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Rising Sourcing Costs to Drive Down Adidas’ Margins in the Second Half

Thanks to a combination of sky-high expectations and ongoing supply chain issues, Adidas’ second-quarter financial results were received poorly on Wall Street Thursday morning, sending its share price down nearly 3.5 percent to $149.75 at publication time.

In a Nutshell: Adidas was able to keep to its outlook in the second quarter, with strong net income and revenue growth at both its namesake brand and Reebok. However, its financial report revealed continued supply chain shortfalls keeping it from delivering on increased demand—which the brand acknowledged in March—constraining its profits over the first half of the year.

“We are flying in products from Asia to make certain we can actually satisfy demand, which has been the constraining factor this quarter,” Adidas CEO Kasper Worsted told Bloomberg Thursday.

Rorsted’s prediction of increased air freight costs and a “less-favorable pricing mix” led to Adidas warning investors of a gross margin decline over the second half, though the brand said much of this impact would be offset by a mid-digit increase in revenue and a double-digit increase in net income.

In either case, Adidas was proactive in keeping top-line growth ahead of shrinking margins in Q2, growing its marketing and point-of-sale expenses by 5 percent to total $744 million during the quarter—primarily due to increased brand investment.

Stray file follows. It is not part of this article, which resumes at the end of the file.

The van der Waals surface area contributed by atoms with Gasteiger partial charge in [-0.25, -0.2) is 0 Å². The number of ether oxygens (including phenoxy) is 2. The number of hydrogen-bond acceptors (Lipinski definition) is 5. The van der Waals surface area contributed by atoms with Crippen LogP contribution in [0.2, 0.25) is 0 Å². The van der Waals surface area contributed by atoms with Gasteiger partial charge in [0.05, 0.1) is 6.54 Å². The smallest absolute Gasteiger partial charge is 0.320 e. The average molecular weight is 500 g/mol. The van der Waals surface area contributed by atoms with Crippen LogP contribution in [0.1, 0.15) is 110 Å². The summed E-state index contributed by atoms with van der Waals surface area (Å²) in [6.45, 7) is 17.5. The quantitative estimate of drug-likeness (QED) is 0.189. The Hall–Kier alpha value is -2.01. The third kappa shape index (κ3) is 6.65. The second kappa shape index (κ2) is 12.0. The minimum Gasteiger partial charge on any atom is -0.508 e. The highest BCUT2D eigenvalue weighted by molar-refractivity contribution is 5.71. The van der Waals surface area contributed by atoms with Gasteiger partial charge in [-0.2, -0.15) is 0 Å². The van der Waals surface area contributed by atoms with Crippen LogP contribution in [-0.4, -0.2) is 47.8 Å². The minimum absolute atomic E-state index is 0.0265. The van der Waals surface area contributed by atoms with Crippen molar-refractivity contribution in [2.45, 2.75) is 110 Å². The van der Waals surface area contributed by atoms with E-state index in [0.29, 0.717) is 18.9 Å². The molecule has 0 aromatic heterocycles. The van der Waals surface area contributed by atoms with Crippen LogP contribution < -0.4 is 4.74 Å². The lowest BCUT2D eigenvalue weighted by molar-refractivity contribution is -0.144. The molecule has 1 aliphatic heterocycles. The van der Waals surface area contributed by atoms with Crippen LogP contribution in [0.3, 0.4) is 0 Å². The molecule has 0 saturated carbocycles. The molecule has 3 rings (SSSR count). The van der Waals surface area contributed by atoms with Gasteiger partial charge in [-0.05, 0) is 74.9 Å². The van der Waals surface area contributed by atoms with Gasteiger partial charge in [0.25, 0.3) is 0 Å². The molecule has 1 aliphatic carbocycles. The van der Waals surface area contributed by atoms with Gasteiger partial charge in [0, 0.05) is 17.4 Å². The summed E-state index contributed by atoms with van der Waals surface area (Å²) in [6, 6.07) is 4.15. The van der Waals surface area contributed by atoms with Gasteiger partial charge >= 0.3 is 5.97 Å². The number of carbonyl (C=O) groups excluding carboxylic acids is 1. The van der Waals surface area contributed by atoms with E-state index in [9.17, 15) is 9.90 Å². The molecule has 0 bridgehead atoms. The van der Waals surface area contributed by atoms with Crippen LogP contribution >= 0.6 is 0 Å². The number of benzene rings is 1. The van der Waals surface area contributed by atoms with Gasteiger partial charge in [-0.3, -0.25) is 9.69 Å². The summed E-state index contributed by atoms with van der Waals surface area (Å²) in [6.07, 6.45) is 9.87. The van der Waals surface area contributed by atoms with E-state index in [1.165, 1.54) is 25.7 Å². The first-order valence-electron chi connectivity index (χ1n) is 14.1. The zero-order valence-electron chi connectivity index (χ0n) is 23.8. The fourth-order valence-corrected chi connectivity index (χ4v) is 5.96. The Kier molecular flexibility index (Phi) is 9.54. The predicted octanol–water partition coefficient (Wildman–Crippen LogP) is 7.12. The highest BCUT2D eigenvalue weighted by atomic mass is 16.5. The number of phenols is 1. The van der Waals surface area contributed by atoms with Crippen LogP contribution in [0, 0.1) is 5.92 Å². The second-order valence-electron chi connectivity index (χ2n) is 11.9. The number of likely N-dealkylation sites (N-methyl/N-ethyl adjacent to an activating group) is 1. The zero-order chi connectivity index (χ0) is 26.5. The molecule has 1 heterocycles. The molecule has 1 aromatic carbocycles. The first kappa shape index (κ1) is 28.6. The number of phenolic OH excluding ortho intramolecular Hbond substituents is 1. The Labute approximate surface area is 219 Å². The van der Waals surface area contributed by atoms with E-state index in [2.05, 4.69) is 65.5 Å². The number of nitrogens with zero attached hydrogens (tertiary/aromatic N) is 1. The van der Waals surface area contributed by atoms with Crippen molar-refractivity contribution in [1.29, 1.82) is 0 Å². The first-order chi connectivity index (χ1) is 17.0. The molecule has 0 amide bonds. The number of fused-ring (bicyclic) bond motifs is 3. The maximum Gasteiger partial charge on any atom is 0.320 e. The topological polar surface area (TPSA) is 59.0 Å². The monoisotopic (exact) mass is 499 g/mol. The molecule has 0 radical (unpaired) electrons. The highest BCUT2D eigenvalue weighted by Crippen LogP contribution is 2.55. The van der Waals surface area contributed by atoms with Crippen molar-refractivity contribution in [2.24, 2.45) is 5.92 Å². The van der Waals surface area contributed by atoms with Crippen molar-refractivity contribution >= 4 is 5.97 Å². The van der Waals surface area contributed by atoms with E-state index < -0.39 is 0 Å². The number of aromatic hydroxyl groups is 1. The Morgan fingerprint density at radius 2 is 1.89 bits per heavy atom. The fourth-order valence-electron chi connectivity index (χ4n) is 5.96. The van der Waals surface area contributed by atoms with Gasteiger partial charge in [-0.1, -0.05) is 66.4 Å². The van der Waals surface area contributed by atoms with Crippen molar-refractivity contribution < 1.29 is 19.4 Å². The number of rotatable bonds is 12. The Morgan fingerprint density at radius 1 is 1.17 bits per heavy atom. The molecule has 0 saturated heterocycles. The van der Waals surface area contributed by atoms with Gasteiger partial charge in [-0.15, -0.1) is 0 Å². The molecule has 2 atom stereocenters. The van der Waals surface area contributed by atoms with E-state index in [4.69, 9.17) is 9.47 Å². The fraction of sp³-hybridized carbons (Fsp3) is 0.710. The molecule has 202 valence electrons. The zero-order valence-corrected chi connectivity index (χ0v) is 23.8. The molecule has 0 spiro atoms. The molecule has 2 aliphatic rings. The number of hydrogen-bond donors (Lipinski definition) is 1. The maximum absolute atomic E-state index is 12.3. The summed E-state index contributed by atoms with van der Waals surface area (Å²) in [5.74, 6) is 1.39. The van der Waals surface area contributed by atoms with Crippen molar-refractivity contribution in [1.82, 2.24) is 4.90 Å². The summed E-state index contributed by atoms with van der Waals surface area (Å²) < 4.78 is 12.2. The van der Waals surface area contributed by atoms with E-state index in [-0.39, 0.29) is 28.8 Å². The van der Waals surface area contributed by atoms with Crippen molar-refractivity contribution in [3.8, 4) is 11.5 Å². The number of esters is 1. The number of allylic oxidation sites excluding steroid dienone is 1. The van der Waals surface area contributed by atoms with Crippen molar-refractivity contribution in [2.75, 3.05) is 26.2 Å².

Sales: Second-quarter revenue at Adidas was up 5 percent over the comparable period to 5.509 billion euros ($6.17 billion), led by a 4 percent increase in “Sport Inspired” sales. Reebok returned to growth in the quarter after turning in a few disappointing quarters, with sales up 3 percent on the strength of its Classics category.

Revenue in North America was up 6 percent, representing 5 percent growth for Adidas and a 10 percent jump for Reebok. Latin America revenues followed suit at 5 percent growth while sales in Europe were flat. Meanwhile, revenue in Russia fell 4 percent due to the prior year comparison occurring during the nation’s hosting of the 2018 FIFA World Cup.

Emerging markets were decidedly positive for the brand, registering growth of 12 percent in the second quarter. The Asia-Pacific region, which currently makes up close to a quarter of the brand’s sales, grew by 8 percent, driven primarily driven by a 14 percent leap in revenue from China.

All told, Adidas said its overall top-line growth was powered by a 37 percent increase in e-commerce and direct-to-consumer business.

Adidas kept to its outlook of mid-digit revenue growth for FY19 and says that it expects sequential acceleration through the end of the year.

Earnings: Adidas’ bottom-line growth was its best result, by far, in the second quarter. Net income from operations grew by 14 percent to 1.093 billion euros ($1.23 billion). This bumped its earnings per share 17 percent to 5.50 euros ($6.16).

Along with the brand’s top-line growth, Adidas expects the positive streak to continue for its net income over the last half of the year. Based on this quarter’s growth, it continues to project a 10 percent to 14 percent increase in net income for FY19.

CEO’s Take: Off the big stage, Rorsted said the brand turned in positive results—despite the supply chain challenges and industry headwinds it encountered throughout the quarter.

“We delivered another successful quarter. Sales in our strategic growth areas Greater China and e-commerce continued to increase at a double-digit rate—and so did our bottom line,” Rorsted said in a statement. “We remain confident about the sequential revenue acceleration in the second half of the year and confirm our top- and bottom-line outlook for 2019.”

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